Bangladesh and India have signed a series of treaties on extradition and cross-border security that formalise the improved relationship enjoyed between the two since prime minister Sheikh Hasina came to power in late 2008. The past year has seen her Awami-led government crack down on militants which use Bangladesh as a base to attack targets in India, particularly insurgents in the northeast of the country, such as the United Liberation Front of Assam (ULFA).
The turn-around has been profound – Bangladesh has been a vital sanctuary for militants for much of the past two decades, but throughout 2008, the government snatched and handed over several key militants, including Arabinda Rajkhowa, Sasha Chaudhary and Chitraban Hazarika, three of ULFA’s top leaders. Undaunted by the fact he’s the only ULFA leader still at large, army commander Paresh Barua told reporters last week that the organisation would continue to fight against “illegal migrants from Bangladesh, Nepal and Bhutan.” For all their talk about ethnic sovereignty, what these separatists really hate is immigrants. Of course, Bangladeshis aren’t so bad when they are allowing you to use their country as a sanctuary, but I suppose that’s somehow different.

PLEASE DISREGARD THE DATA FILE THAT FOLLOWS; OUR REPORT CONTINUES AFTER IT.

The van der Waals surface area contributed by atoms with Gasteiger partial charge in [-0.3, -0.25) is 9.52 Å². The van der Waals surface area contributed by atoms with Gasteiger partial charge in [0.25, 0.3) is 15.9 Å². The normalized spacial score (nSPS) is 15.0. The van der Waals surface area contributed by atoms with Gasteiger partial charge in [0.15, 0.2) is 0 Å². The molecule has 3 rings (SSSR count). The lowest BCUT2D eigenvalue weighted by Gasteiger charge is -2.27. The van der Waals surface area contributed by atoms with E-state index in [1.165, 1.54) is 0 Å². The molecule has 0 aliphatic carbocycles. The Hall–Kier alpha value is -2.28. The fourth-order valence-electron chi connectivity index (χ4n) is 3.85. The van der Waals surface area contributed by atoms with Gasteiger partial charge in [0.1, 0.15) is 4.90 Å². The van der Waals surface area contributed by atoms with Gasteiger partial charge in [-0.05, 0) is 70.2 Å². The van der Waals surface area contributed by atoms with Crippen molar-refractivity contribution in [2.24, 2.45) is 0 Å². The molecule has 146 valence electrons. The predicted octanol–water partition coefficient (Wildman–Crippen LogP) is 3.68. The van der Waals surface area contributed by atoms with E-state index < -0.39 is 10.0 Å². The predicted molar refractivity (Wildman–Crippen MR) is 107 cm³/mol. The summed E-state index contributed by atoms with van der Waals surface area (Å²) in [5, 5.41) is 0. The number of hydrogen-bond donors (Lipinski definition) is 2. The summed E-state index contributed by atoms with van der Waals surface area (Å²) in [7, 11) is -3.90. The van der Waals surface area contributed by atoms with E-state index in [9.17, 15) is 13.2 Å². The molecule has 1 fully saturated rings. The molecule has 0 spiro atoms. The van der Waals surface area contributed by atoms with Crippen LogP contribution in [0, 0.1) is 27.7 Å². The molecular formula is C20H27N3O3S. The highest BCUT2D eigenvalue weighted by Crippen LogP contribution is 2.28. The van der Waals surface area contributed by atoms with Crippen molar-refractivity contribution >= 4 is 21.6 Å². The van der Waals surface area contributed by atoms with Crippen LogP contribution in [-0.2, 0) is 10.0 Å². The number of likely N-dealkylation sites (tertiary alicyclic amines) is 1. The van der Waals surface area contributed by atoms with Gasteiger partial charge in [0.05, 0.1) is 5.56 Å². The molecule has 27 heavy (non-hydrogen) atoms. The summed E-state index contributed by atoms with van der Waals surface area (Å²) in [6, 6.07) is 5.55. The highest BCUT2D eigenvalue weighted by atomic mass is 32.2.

All the arrests had to be quite cloak-and-dagger, with both governments putting out misinformation to the press, basically because they had no basis in law. That’s now changed, with the treaties covering “mutual legal assistance in criminal matters, transfer of sentenced persons, combating terrorism” as well as cooperation on crime and drugs, and some nice cultural stuff as the icing. A big motivator for this new spirit of friendship must be the view Bangladesh is getting of Pakistan, where harbouring militants seems to carry a few troublesome consequences.
There’s also the case of two former Bangladeshi spy chiefs from its National Security Intelligence agency who were arrested in May 2009 for their part in the Chittagong arms haul. The record-breaking bust came in April 2004 quite by accident when policeman happened across 10 trucks being loaded with arms and ammunition at a fertiliser jetty. It has long been believed that the arms were intended for ULFA and that figures within the Bangladeshi establishment – and also within the Pakistani Inter-Services Intelligence agency – were involved. Details remain uncertain thanks to a constantly delayed investigation.